MN UCEDD Collaborates with Educators in India to Improve Elementary Education

October 31, 2014

This month four faculty and students from Avinashilingam University for Women in Coimbatore, India, are at the Institute on Community Integration (MN UCEDD) working with ICI staff on strategies for helping students of all abilities and backgrounds in India reach a level of education that will make them competitive in the job market and everyday life.

Since 2013, ICI's Brian Abery and Ren'ta Tich' have been working with Avinashilingam University, the Coimbatore school district in Tamil Nadu, India, and school districts in Minnesota on a project titled, "A Sustainabl 'Response to Intervention' Model for Successful Inclusion of Students with Disabilities: An India-U.S. Partnership." It is focusing on adapting the Response to Intervention educational model developed in the U.S. to the needs of elementary students with and without disabilities from underprivileged backgrounds and low-achieving schools in India.

Response to Intervention (RTI) is a school-wide process that can help teachers ensure that all their students are making adequate academic progress. This project is focused on identifying and solving the unique challenges of adapting and implementing RTI in another country, culture, and education system. The project recently completed reading and math assessments on 2,500 students in grades 1-4 from nine Indian schools serving children from low socio-economic backgrounds. The purpose of the assessments was to have baseline data available as the project moves forward with assigning students to instructional intervention groups, and for later comparisons of student reading and math performance after the implementation of the RTI framework. Ultimately, the collaborating Coimbatore schools will serve as model demonstration sites for other schools in Tamil Nadu, building local capacity and allowing for potential scale-up in using RTI.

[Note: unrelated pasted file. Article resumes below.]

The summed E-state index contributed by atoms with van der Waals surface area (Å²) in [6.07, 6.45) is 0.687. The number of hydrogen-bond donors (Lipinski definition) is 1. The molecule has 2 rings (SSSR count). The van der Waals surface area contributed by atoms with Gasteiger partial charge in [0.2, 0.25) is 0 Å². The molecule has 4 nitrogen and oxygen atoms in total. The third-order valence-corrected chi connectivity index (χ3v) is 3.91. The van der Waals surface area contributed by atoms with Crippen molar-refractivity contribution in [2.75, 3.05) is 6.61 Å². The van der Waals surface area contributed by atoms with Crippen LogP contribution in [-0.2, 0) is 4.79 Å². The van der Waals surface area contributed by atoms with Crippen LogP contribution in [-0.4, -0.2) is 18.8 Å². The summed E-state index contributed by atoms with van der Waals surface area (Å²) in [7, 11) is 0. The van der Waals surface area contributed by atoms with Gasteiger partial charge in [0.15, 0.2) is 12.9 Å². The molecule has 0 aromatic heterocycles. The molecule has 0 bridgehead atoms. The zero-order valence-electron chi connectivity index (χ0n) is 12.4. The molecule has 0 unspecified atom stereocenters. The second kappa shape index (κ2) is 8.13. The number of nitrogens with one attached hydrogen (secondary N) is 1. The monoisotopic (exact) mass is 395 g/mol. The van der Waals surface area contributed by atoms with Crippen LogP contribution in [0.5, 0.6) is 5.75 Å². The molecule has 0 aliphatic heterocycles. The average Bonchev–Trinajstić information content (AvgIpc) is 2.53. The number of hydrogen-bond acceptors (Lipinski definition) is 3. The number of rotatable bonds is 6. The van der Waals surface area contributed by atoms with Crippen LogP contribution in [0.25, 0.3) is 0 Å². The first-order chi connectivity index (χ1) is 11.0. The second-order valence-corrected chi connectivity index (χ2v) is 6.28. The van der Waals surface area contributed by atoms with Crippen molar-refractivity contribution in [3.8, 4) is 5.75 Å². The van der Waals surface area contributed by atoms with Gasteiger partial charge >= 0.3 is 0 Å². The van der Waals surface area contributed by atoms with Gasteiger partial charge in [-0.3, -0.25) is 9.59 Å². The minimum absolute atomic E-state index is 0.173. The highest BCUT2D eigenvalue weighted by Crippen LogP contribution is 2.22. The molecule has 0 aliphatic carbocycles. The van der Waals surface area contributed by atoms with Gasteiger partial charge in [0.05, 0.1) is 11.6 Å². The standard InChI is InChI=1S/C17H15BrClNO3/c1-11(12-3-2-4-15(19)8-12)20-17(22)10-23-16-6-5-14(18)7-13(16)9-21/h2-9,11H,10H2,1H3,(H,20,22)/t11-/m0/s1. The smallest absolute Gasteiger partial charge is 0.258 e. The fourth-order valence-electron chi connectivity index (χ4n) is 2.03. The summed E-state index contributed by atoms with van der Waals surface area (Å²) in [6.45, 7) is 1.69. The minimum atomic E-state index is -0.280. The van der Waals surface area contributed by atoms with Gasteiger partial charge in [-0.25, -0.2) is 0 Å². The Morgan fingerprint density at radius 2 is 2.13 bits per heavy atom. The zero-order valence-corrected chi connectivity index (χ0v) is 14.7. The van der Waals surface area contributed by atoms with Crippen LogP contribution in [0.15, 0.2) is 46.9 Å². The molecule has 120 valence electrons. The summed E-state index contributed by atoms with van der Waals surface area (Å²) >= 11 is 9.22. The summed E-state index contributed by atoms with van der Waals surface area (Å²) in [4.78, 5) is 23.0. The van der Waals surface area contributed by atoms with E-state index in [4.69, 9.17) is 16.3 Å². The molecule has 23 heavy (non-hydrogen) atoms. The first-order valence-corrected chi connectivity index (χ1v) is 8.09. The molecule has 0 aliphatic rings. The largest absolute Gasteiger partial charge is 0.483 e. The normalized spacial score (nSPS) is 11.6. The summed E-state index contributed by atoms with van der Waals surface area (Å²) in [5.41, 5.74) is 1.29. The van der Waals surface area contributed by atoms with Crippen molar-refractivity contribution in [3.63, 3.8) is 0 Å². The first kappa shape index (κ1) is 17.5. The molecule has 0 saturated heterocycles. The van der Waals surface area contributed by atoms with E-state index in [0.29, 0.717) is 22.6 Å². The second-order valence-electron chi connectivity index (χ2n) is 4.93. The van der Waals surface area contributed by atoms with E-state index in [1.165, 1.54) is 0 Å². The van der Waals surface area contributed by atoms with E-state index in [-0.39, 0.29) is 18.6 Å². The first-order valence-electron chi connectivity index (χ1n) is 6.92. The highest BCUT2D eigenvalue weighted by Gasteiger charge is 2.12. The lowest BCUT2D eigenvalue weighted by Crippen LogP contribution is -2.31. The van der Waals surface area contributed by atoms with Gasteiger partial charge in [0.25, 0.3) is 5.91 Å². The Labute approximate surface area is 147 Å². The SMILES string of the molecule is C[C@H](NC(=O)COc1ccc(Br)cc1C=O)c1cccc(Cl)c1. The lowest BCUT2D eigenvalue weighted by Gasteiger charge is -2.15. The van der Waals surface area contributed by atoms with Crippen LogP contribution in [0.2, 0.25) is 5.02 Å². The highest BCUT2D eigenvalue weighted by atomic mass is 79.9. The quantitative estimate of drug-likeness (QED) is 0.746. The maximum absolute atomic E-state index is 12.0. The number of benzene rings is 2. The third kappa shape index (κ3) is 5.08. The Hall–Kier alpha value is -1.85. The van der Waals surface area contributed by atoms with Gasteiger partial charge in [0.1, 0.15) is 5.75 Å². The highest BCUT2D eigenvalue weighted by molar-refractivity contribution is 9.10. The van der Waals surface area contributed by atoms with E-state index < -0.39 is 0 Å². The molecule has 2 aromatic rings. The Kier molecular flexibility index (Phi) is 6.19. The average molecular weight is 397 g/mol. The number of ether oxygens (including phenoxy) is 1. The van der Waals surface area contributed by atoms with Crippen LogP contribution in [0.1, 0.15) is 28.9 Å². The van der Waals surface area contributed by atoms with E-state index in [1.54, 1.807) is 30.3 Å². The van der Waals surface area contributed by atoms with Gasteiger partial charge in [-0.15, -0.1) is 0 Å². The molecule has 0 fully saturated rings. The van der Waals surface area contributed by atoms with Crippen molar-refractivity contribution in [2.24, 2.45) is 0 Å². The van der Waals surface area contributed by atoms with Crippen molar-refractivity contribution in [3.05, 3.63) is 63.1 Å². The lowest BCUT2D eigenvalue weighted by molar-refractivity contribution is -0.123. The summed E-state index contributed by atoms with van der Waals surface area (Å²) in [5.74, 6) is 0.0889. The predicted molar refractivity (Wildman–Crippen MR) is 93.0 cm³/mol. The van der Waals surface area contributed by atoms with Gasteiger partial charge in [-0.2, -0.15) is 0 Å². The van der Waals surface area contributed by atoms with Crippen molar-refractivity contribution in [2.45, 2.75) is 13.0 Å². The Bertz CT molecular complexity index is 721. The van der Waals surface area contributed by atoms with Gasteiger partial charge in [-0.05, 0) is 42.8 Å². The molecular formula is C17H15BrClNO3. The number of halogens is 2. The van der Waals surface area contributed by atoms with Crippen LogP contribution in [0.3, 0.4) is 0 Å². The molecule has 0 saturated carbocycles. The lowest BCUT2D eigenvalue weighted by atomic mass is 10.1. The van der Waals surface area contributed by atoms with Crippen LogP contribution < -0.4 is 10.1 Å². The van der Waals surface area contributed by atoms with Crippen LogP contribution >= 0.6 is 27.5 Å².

"This project is forging a sustainable partnership between the University of Minnesota and Avinashilingam University that is benefitting the participating schools here in Minnesota as well as in India," observes Renáta Tichá, project coordinator. "It's providing faculty, staff, and students with mutual learning, research and training opportunities regarding students at risk for, and with, disabilities, as well as improving the education system in several low-performing elementary schools in Tamil Nadu."

From October 14 to November 14, two faculty and two graduate students from Avinashilingam University are visiting Minnesota to learn about RTI. They will spend half their time at ICI learning to use assessment data to assign students to appropriate instructional groups, to monitor their academic progress, and to understand school-wide implementation of RTI. The rest of the time the visitors will be embedded in two Minnesota school districts to observe the different components of RTI (assessment, instruction, and data meetings) in action and to practice some of the procedures and strategies.

This three-year, $250,000 project is funded by the United States-India Foundation through the Obama-Singh 21st Century Knowledge Initiative. FFI, contact Renáta at tich0018@umn.edu or 612-624-5776, or Brian at abery001@umn.edu or 612-625-5592.